With the rise of low-code and no-code development tools, ordinary business users with little to no technical expertise are taking it upon themselves to build applications, heralding the era of the so-called citizen developer.
These DIYers fill a critical role as IT departments struggle with insufficient staff and resources to meet all the demands put upon them, In fact, a survey by IBM in 2014 found that 80 percent of cutting-edge enterprises were turning to citizen developers to plug these gaps.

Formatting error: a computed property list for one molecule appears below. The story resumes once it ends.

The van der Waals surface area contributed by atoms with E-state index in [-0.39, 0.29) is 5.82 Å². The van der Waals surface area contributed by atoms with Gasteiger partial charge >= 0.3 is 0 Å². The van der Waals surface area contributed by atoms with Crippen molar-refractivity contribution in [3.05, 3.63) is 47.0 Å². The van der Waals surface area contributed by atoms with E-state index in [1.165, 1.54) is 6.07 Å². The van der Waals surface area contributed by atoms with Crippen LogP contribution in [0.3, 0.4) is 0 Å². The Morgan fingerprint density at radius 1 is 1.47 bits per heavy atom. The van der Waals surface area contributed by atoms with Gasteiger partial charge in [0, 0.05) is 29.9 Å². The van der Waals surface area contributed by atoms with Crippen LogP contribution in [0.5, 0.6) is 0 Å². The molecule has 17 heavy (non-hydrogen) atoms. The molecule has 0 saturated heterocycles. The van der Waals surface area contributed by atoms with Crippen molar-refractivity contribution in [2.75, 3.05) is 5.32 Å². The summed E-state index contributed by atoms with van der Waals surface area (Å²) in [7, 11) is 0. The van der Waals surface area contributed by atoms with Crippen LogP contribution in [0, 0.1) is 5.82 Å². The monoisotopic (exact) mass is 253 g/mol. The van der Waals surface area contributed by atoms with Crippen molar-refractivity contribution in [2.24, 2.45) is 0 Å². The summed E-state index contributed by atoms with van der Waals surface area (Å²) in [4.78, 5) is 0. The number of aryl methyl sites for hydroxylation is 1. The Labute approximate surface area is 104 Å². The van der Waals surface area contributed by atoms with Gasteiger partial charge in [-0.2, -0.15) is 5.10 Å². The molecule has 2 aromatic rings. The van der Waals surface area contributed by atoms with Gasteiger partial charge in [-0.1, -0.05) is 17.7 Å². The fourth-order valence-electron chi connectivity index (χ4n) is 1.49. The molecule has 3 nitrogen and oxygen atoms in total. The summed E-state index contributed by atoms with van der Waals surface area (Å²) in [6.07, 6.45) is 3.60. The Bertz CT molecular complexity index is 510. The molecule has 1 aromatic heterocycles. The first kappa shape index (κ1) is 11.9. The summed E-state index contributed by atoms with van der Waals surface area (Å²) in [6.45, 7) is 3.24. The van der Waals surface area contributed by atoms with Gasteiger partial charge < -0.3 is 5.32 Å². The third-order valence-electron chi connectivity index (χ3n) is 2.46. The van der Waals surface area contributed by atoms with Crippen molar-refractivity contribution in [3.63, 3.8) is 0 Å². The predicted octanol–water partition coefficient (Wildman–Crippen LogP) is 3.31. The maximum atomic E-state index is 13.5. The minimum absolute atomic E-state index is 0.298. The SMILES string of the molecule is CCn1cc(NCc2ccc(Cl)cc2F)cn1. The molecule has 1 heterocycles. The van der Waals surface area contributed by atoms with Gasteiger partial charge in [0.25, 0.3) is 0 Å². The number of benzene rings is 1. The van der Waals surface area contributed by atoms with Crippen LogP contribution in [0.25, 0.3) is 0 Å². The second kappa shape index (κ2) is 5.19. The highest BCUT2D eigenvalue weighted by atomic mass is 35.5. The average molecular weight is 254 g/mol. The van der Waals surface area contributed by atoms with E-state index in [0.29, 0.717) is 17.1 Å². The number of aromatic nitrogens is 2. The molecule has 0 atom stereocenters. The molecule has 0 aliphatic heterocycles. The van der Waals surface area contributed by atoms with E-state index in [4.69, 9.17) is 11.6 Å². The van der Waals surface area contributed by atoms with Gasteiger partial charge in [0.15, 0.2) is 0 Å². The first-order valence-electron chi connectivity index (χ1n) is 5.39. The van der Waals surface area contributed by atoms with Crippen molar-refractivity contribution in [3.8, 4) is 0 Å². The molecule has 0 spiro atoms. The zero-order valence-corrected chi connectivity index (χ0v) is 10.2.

This revolution parallels the broader trend toward self-service in IT and offers enterprises clear benefits. But there are also risks, leading many to question whether citizen developers will ultimately prove a threat or an opportunity for corporate IT.
“The days of IT being the sole source provider are gone. IT is never staffed or funded enough to meet all the needs of the organization. Empowering the business customer to take care of its own needs is a good thing. But there is a dark side,” said Charles Araujo, principal analyst at Intellyx and the founder of the Institute for Digital Transformation, referring to potential security threats and data silos.
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